Dems short on votes for filibuster reform

Democrats don’t have the 51 votes they need in the Senate to change filibuster rules that could make it harder for the GOP minority to wield power in the upper chamber.

Lawmakers leading the charge acknowledge they remain short, but express optimism they’ll hit their goal. 

“I haven’t counted 51 just yet, but we’re working,” said Sen. Tom UdallThomas (Tom) Stewart UdallHillicon Valley: House panel takes on election security | DOJ watchdog eyes employee texts | Senate Dems urge regulators to block T-Mobile, Sprint deal | 'Romance scams' cost victims 3M in 2018 Dems urge regulators to reject T-Mobile, Sprint merger Dems wary of killing off filibuster MORE (D-N.M.), a leading proponent of the so-called constitutional or “nuclear” option, in which Senate rules could be changed by a majority vote. 

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“We’re building the momentum right now,” Udall said. “It’s hard to say at this point, but I think it’s looking very good. The last two years have really helped coalesce people’s minds around the idea that we need to change the way we do business.”

The problem for Udall and other supporters of filibuster reform is that many veteran Democratic senators remember when the filibuster was a useful tool in their years in the minority. 

In the tradition-bound Senate, these veterans aren’t thrilled with changing the upper chamber’s rules, particularly with the use of the controversial constitutional option — which has never been used to change the chamber’s rules.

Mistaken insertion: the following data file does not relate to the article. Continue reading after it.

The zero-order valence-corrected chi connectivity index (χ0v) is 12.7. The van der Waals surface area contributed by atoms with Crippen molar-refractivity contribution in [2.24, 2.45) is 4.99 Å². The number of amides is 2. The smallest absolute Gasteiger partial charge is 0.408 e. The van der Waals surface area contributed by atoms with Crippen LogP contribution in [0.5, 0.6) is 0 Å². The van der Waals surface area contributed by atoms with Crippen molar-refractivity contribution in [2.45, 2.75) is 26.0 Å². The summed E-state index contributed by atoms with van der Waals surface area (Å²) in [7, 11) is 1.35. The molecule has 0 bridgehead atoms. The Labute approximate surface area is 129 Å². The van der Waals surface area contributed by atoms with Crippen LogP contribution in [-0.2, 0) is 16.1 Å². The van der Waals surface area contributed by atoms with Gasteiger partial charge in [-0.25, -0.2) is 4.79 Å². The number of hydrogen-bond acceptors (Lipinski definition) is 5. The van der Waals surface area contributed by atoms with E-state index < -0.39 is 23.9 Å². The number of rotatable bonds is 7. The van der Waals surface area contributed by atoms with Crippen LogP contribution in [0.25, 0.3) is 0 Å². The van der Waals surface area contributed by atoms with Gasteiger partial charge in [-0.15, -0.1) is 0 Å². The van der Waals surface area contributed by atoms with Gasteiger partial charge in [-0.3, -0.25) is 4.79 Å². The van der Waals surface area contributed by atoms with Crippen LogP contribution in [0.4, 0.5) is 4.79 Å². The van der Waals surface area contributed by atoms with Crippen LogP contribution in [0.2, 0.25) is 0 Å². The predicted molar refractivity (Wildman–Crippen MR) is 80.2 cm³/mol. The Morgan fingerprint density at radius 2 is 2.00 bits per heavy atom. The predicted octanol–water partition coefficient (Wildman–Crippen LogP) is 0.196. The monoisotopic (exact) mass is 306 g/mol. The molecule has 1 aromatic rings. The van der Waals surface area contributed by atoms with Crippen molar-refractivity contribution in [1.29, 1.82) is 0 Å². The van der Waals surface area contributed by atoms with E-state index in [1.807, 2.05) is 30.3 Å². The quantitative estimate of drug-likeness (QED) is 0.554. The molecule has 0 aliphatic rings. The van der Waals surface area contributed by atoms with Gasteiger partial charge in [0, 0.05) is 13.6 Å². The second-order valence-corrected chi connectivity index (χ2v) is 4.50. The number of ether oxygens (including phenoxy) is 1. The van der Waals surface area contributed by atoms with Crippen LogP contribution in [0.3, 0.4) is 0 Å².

Under the option, Senate Majority Leader Harry ReidHarry Mason ReidSanders hires veteran progressive operative to manage 2020 bid Constitutional conservatives need to oppose the national emergency Klobuchar: 'I don't remember' conversation with Reid over alleged staff mistreatment MORE (Nev.) would send to the Senate desk a resolution changing the rules and ask for it to be adopted immediately. The parliamentarian would rule the request out of order and then the presiding chair — likely Vice President Biden — would affirm or ignore the parliamentarian’s ruling. 

The Senate could then uphold Reid’s move to change the rules with a simple majority vote. Biden could break a 50-50 tie in Reid’s favor, meaning Udall and others backing filibuster reform only need 50 votes in the Senate to win.

The most likely time for Reid to use this option is at the beginning of the new Congress.  

Supporters call it the constitutional option, but it is well-known as the “nuclear” option for the meltdown in partisan relations that it could effect.